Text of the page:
NURSING HOMES: Clinton Asks for More Oversight Funds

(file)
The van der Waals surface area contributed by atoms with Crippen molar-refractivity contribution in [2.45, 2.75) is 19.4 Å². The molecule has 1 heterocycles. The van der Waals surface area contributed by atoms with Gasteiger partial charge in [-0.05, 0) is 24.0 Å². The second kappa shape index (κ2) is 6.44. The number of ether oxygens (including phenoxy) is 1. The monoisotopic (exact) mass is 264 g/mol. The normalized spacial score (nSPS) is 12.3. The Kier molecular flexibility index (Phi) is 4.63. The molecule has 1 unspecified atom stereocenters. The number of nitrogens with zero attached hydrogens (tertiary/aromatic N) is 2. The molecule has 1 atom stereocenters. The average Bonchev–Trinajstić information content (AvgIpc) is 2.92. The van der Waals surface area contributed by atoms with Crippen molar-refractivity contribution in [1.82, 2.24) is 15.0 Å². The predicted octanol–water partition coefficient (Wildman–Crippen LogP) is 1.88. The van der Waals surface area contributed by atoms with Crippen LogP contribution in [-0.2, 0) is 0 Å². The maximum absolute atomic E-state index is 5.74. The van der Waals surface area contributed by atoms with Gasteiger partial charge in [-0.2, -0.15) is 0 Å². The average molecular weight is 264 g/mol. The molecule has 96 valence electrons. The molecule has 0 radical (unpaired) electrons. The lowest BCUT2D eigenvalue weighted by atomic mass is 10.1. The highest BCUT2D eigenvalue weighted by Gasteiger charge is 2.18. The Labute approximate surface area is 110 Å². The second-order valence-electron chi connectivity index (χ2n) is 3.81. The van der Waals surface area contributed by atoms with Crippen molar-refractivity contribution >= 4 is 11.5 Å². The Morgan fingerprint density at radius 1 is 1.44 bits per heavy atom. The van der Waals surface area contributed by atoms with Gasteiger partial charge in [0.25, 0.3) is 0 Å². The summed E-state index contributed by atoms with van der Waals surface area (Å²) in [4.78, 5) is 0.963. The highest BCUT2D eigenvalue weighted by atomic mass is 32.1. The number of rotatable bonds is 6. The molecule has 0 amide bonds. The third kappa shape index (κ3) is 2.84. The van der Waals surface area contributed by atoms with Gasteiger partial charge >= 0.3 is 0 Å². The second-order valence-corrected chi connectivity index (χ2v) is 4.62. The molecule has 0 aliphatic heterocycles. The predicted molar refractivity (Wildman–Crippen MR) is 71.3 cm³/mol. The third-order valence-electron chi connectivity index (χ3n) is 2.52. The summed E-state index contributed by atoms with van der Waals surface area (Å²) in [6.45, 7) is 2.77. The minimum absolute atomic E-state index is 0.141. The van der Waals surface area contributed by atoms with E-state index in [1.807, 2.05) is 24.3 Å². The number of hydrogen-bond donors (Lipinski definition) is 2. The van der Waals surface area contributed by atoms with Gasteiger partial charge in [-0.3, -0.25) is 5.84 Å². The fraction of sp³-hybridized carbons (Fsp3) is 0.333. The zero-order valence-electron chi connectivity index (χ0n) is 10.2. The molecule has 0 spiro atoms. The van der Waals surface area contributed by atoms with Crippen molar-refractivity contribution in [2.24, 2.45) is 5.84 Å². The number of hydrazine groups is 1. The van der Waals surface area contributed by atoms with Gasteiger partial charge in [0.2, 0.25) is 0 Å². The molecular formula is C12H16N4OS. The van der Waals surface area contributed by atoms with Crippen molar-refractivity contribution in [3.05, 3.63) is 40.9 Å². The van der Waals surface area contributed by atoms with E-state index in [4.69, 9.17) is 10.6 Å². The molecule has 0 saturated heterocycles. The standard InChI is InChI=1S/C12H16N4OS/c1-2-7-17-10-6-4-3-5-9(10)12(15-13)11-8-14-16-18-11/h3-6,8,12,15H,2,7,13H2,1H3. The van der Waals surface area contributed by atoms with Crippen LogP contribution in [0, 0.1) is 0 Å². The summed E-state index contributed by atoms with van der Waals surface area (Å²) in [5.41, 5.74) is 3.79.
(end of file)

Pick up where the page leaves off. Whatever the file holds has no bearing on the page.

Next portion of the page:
President Clinton will ask Congress for an additional $15.9 million for training nursing home inspectors, to crack down on the nation's 100 worst facilities, the AP/Chicago Tribune reports. According to federal auditors, the White House has promised in the last year to strengthen monitoring and afford inspectors more training, with nearly one-fourth of nursing homes deficient in national quality standards. "We want to make sure that those [homes] are inspected more frequently," said Chris Jennings, Clinton's health policy adviser. The Clinton proposal would bring total funds for nursing care oversight to $70 million, an increase of nearly 30% from last year. The bulk of the money would go to state agencies responsible for inspecting nearly 16,700 nursing homes, which provide elderly care for about 1.6 million Americans. The earmarked funds would provide money for training inspectors who will document problem homes on a centralized computer network; provide money for surprise inspections to ensure that facility managers are not "hiding substandard practices"; and also strictly enforce and seek solutions for the 100 worst homes with the poorest compliance records. Facilities that violate national standards, or that are found to have abused or neglected residents, are subject to $10,000 fines and could have their Medicare or Medicaid payments suspended. The information would be distributed through handbooks, state organizations and public service announcements (Gullo, 1/14).This is part of the California Healthline Daily Edition, a summary of health policy coverage from major news organizations. Sign up for an email subscription.